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OCC Approves Zions Application to Underwrite Municipal Revenue Bonds

WASHINGTON, D.C. — The Office of the Comptroller of the Currency has approved the application of Zions First National Bank, Salt Lake City, Utah, to underwrite municipal revenue bonds through an operating subsidiary of the bank. The decision is the first under the OCC's revised regulations governing operating subsidiaries.

Comptroller of the Currency Eugene A. Ludwig said the agency's decision would make it easier for banks to provide essential financial services to communities that are remote from the nation's financial centers.

"In reviewing this application, what impressed me most were comments of officials from the small towns of Utah who feel that their bond issues are too small to be of much interest to Wall Street," Mr. Ludwig said. "Those bond issues may be small in the eyes of some, but they represent hospitals and clean water and better roads — the hopes and dreams of a community.

"In addition, expanding the financing options available for our nation's communities, municipalities, and cities means lower funding costs — which translates into lower taxes.

"Today, we have taken a step toward ensuring that the dreams of Pleasant Grove, Utah — and towns just like it in every corner of the country — are not forgotten when it comes to financing," Mr. Ludwig added. "After all, who better understands Pleasant Grove than a bank that serves that community, and who has a stronger incentive to make sure it finds a way to finance the infrastructure necessary to keep its economy alive and well?"

In reaching its decision, the OCC concluded that underwriting and dealing in revenue bonds is part of the business of banking, both because of the financial nature of the activity and because of its similarity to other banking functions. In addition, Section 20 of the Glass-Steagall Act allows affiliates of national banks, including subsidiaries, to underwrite and deal in all types of securities, so long as they are not "principally engaged" in that activity.

The bank's municipal revenue bond activities are expected to have substantial benefits for the communities it serves and for taxpayers. Bank participation in revenue bond underwriting can be expected to result in increased competition, expanded access to municipal bond markets and lower interest rates and underwriting expenses.

The Zions approval is an incremental step that gives banking companies more flexibility in deciding how to organize their own businesses. National banks themselves already underwrite and deal in some types of revenue bonds directly, including those issued to finance housing, universities and dormitories.

Moreover, bank holding companies underwrite municipal revenue bonds through their subsidiaries. National banks will now be able to choose whether to locate municipal revenue bond underwriting in a subsidiary of the bank or the holding company.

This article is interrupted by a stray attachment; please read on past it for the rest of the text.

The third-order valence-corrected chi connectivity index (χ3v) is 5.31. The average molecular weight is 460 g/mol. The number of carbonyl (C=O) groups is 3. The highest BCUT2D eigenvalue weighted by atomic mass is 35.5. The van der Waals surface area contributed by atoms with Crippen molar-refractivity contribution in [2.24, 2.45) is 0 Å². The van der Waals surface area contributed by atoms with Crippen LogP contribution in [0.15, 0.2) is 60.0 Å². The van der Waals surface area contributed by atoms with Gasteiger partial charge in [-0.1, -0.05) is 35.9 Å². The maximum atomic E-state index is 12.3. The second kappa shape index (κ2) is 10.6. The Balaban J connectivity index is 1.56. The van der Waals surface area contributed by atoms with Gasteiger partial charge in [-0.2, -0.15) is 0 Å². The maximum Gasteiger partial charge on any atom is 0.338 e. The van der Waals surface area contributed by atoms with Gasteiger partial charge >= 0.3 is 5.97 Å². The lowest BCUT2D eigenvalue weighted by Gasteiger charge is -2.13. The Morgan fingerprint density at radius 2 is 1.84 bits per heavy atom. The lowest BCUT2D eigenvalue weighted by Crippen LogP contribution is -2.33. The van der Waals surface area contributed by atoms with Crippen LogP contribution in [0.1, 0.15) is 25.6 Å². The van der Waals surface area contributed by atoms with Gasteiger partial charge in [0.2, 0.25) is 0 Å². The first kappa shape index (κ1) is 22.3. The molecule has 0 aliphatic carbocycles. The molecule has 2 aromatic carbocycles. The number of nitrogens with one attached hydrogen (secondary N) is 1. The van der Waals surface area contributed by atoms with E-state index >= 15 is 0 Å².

A number of safeguards have been put in place to ensure that the activities of Zion's operating subsidiary will not jeopardize the insured bank. The bank will be insulated, structurally and operationally, from the subsidiary. For example, the subsidiary must maintain separate accounting and corporate records; conduct its operations under independent policies and procedures; have a name that is distinguishable from the parent bank; and maintain adequate capital, among other requirements.

In addition, the safeguards limit the bank's investment in, and credit extensions to the subsidiary. All transactions must be made "at arm's length," or on the same terms as to any other customer, and the bank's investment in, and extensions of credit to the subsidiary cannot exceed 10 percent of the bank's capital.

The subsidiary's revenue bond activities will be limited, so that no more than 25 percent of its income can come from that activity — the same percentage the Federal Reserve applies to holding company units engaged in activities that are not permissible for banks.

Moreover, the subsidiary will be subject to functional regulation. Zions' operating subsidiary is registered with the Securities and Exchange Commission as a broker-dealer and is subject to the same financial reporting, anti-fraud and financial responsibility rules as any other broker-dealer. It will be required to comply with the SEC's net capital rule and will be subject to the rules and regulations of the National Association of Securities Dealers and Municipal Securities Rulemaking Board.

The approval is consistent with — and even more conservative than — legislation under consideration in Congress. HR 10, the financial modernization legislation that passed the House Banking Committee, would permit national bank subsidiaries to conduct many more activities — including the underwriting of corporate debt and equity — with fewer limitations than is the case with Zions' subsidiary.

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